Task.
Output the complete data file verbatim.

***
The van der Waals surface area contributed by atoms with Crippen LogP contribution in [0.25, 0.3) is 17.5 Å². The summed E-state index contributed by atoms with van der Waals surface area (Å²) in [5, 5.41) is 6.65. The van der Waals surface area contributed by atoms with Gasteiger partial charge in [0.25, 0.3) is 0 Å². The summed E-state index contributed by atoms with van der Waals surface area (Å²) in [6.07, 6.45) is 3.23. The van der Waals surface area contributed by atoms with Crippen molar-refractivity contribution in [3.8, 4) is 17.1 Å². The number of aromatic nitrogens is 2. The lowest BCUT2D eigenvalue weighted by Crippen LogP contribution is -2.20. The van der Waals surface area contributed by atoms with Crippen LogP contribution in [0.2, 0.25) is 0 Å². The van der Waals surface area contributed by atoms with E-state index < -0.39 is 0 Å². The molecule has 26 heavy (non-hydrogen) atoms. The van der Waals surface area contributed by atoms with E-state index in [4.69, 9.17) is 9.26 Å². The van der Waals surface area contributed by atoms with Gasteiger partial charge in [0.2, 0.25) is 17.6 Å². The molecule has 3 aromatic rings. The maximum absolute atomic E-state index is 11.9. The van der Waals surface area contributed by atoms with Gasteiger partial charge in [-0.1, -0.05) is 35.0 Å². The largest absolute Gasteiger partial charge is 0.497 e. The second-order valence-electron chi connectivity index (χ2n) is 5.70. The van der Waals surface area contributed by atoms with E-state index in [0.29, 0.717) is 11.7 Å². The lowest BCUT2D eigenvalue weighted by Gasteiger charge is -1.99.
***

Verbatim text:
The van der Waals surface area contributed by atoms with Crippen LogP contribution in [0.25, 0.3) is 17.5 Å². The summed E-state index contributed by atoms with van der Waals surface area (Å²) in [5, 5.41) is 6.65. The van der Waals surface area contributed by atoms with Gasteiger partial charge in [0.25, 0.3) is 0 Å². The summed E-state index contributed by atoms with van der Waals surface area (Å²) in [6.07, 6.45) is 3.23. The van der Waals surface area contributed by atoms with Crippen molar-refractivity contribution in [3.8, 4) is 17.1 Å². The number of aromatic nitrogens is 2. The lowest BCUT2D eigenvalue weighted by Crippen LogP contribution is -2.20. The van der Waals surface area contributed by atoms with Crippen LogP contribution in [0.2, 0.25) is 0 Å². The van der Waals surface area contributed by atoms with E-state index < -0.39 is 0 Å². The molecule has 26 heavy (non-hydrogen) atoms. The van der Waals surface area contributed by atoms with E-state index in [4.69, 9.17) is 9.26 Å². The van der Waals surface area contributed by atoms with Gasteiger partial charge in [0.2, 0.25) is 17.6 Å². The molecule has 3 aromatic rings. The maximum absolute atomic E-state index is 11.9. The van der Waals surface area contributed by atoms with Gasteiger partial charge in [-0.1, -0.05) is 35.0 Å². The largest absolute Gasteiger partial charge is 0.497 e. The second-order valence-electron chi connectivity index (χ2n) is 5.70. The van der Waals surface area contributed by atoms with E-state index in [0.29, 0.717) is 11.7 Å². The lowest BCUT2D eigenvalue weighted by Gasteiger charge is -1.99.